Jump directly to the Content

Tell the Redemptive Story

Help children discover their place in both the joyful and painful parts of the biblical narrative.

Brooke is an 8-year-old girl full of energy. She loves to dance, loves to play, and is fiercely loyal to her friends. Every year as we begin to tell the stories leading up to Easter (about the arrest, trial, and crucifixion of Jesus), Brooke becomes visibly upset. She is angered by the behavior of the Pharisees. She is so mad at Judas. She is visibly shaken by the death of Christ. Brooke feels these painful stories from the Bible very deeply.

Alex is a 4-year-old boy who loves puzzles, loves to play with his friends, and can barely contain any sort of excitement. Recently his mom told me that after hearing the story of Judas one Sunday morning, Alex came home talking about Jesus' mean friends who put nails in his hands and hurt him. His conclusion: "We need to come inside our house and shut the doors so Jesus' friends won't put nails in us!"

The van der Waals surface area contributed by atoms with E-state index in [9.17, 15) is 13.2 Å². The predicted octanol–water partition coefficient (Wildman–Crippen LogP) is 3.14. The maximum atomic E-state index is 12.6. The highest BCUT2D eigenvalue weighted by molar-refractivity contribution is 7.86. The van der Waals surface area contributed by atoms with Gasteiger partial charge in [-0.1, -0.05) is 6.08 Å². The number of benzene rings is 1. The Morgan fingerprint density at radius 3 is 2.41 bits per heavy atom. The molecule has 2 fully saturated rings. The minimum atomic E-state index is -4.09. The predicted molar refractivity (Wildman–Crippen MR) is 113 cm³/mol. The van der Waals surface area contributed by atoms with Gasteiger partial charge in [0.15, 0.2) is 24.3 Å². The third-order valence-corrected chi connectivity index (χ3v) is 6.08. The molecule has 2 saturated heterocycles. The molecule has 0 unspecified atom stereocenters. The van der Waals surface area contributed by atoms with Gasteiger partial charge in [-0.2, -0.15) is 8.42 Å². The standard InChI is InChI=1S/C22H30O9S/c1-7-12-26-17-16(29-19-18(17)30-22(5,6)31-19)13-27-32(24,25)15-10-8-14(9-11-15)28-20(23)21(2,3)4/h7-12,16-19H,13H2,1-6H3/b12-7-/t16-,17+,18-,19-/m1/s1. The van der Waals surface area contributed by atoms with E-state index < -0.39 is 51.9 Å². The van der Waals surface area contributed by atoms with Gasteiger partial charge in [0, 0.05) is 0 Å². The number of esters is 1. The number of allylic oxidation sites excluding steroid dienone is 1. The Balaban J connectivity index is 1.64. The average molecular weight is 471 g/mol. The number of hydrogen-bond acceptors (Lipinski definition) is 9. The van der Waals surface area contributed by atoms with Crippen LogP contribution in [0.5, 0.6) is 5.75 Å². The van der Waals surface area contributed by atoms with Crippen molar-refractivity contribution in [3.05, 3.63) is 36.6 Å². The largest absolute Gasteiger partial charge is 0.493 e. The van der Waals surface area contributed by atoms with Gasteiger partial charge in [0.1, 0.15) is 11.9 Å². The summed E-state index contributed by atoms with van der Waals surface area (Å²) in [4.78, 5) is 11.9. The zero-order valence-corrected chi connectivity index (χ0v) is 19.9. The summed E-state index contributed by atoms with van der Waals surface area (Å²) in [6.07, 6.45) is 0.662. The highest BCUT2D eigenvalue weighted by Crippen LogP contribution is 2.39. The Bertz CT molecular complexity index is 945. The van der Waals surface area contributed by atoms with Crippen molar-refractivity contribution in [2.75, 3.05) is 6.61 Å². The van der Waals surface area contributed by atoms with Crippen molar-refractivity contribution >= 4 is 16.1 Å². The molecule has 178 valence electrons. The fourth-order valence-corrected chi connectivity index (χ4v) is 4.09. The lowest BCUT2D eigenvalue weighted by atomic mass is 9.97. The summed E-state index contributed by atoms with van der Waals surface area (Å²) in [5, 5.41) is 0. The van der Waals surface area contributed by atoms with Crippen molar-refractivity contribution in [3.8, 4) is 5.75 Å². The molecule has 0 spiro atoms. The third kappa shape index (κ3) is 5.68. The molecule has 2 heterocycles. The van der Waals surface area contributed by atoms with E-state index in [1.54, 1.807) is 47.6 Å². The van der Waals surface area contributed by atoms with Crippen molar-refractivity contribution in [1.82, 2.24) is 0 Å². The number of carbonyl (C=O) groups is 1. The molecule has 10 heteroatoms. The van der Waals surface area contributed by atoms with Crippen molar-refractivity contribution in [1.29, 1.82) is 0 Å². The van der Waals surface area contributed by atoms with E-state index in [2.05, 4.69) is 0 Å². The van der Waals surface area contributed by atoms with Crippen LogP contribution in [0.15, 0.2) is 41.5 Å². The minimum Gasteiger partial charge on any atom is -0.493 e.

Brooke and Alex (not their real names) exemplify the challenge we face when we approach difficult Bible stories with children. Children can misinterpret ...

Subscriber access only You have reached the end of this Article Preview

To continue reading, subscribe to Christianity Today magazine. Subscribers have full digital access to CT Pastors articles.

Support Our Work

Subscribe to CT for less than $4.25/month

Homepage Subscription Panel

Read These Next

Reclining Church Pews
Reclining Church Pews
From the Magazine
I Plant Secret House Churches Because I Was Saved into One
I Plant Secret House Churches Because I Was Saved into One
How an Iranian teenager found Christ and launched a mission to equip persecuted believers.
Editor's Pick
Imitate Me: Paul’s Model of Mentorship
Imitate Me: Paul’s Model of Mentorship
Unlike power-driven approaches, healthy Christian mentoring is characterized by generosity and trust.